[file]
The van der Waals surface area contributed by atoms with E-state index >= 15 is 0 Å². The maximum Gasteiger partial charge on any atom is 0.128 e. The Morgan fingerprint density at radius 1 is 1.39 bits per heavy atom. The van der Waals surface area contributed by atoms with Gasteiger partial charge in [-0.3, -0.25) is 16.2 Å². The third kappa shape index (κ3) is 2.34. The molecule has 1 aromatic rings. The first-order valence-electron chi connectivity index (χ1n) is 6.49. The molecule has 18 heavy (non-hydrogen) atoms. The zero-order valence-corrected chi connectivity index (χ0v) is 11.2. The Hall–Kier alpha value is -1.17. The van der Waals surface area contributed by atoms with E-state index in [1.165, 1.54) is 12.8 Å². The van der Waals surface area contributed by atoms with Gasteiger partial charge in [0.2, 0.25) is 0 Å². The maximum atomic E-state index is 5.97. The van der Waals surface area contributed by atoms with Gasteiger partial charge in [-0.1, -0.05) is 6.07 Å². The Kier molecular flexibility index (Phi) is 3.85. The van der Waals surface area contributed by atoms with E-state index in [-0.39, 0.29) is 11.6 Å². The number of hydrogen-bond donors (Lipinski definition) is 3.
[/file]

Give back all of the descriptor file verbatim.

The van der Waals surface area contributed by atoms with E-state index >= 15 is 0 Å². The maximum Gasteiger partial charge on any atom is 0.128 e. The Morgan fingerprint density at radius 1 is 1.39 bits per heavy atom. The van der Waals surface area contributed by atoms with Gasteiger partial charge in [-0.3, -0.25) is 16.2 Å². The third kappa shape index (κ3) is 2.34. The molecule has 1 aromatic rings. The first-order valence-electron chi connectivity index (χ1n) is 6.49. The molecule has 18 heavy (non-hydrogen) atoms. The zero-order valence-corrected chi connectivity index (χ0v) is 11.2. The Hall–Kier alpha value is -1.17. The van der Waals surface area contributed by atoms with E-state index in [1.165, 1.54) is 12.8 Å². The van der Waals surface area contributed by atoms with Gasteiger partial charge in [0.2, 0.25) is 0 Å². The maximum atomic E-state index is 5.97. The van der Waals surface area contributed by atoms with Gasteiger partial charge in [-0.1, -0.05) is 6.07 Å². The Kier molecular flexibility index (Phi) is 3.85. The van der Waals surface area contributed by atoms with E-state index in [-0.39, 0.29) is 11.6 Å². The number of hydrogen-bond donors (Lipinski definition) is 3.